Although most oral and maxillofacial surgeons spend a great deal of time in the oral cavity and the associated maxillofacial region, the importance of understanding complete head and neck anatomy cannot be ignored. Trauma, superficial pathologic lesions, and infection are just a few of the reasons a maxillofacial surgeon requires a sound understanding of the anatomy of the neck. Malignant tumors in the maxillofacial region can spread through the lymphatic system to adjacent lymph nodes; therefore, a neck dissection is used to remove any suspicious lymph nodes. There are currently four classifications of neck dissection: radical, modified radical, selective, and extended. This chapter focuses on the surgical anatomy of the neck and its relevance for the practicing oral and maxillofacial surgeon. Although many of the key anatomic sites have been identified and established, room remains for growth in both our knowledge of and approaches to this complex area.
Lymphatics ( Figure 7-1 )
Before the importance of lymphatics in the organization of the neck is discussed, a brief overview of the main lymphatic duct, the thoracic duct, is imperative. The thoracic duct conveys lymph from the entire body back to the blood; however, the right side of the head and neck, right upper extremity, right lung, right side of the heart, and a portion of the liver all follow a different path. The path originates at the cisterna chili and enters the posterior mediastinum between the azygous vein and thoracic aorta. From there it courses to the left into the neck, anterior to the vertebral artery and vein, eventually entering the junction of the left subclavian and internal jugular veins.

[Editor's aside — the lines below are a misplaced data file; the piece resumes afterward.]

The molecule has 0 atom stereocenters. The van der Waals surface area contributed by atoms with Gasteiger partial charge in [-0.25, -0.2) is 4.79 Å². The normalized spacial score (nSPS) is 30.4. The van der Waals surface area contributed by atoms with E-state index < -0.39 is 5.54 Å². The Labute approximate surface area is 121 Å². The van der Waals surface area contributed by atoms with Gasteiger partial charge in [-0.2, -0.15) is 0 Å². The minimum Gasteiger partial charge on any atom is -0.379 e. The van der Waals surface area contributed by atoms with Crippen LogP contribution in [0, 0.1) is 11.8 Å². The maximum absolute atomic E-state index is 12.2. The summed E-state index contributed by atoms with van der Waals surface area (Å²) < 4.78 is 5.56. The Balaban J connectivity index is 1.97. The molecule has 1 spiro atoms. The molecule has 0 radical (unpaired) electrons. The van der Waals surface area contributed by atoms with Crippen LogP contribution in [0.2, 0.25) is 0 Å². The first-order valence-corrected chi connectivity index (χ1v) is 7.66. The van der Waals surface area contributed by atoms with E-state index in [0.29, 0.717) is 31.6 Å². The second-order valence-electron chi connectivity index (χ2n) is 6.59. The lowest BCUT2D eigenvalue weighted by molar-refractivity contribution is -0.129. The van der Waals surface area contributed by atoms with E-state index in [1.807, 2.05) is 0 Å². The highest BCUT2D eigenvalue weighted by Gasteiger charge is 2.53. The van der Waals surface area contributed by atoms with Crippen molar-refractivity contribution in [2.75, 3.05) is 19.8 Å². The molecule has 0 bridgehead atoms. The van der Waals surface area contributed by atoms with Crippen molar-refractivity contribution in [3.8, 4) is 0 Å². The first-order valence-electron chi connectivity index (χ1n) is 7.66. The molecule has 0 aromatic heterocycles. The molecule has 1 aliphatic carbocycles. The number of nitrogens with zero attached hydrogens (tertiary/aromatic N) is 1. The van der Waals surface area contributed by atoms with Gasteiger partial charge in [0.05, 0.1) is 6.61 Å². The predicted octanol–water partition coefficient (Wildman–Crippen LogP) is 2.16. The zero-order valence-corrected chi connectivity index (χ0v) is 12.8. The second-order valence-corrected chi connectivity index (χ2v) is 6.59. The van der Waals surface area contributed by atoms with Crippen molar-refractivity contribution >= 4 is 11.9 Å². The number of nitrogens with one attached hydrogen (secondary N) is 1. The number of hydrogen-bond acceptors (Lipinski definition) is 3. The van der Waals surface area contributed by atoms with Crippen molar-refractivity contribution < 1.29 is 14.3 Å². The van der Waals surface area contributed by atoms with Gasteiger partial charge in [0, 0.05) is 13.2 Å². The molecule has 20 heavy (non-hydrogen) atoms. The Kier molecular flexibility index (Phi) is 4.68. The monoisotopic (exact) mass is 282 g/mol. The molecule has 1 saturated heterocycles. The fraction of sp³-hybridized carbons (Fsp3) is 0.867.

Over the past three decades, advances have been made in our understanding of cervical fascial planes, lymphatic drainage patterns, preoperative staging, and extracapsular spread. Maximizing control and minimizing morbidity are concerns that have prompted modifications to the classic neck dissection. One modification, in particular, is the preservation of one or more nonlymphatic structures (e.g., spinal accessory nerve, internal jugular vein, and sternocleidomastoid muscle). Further observations have indicated that the pattern of nodal disease depends on the primary site. These findings led to another neck dissection modification, the selective preservation of one or several lymph node groups.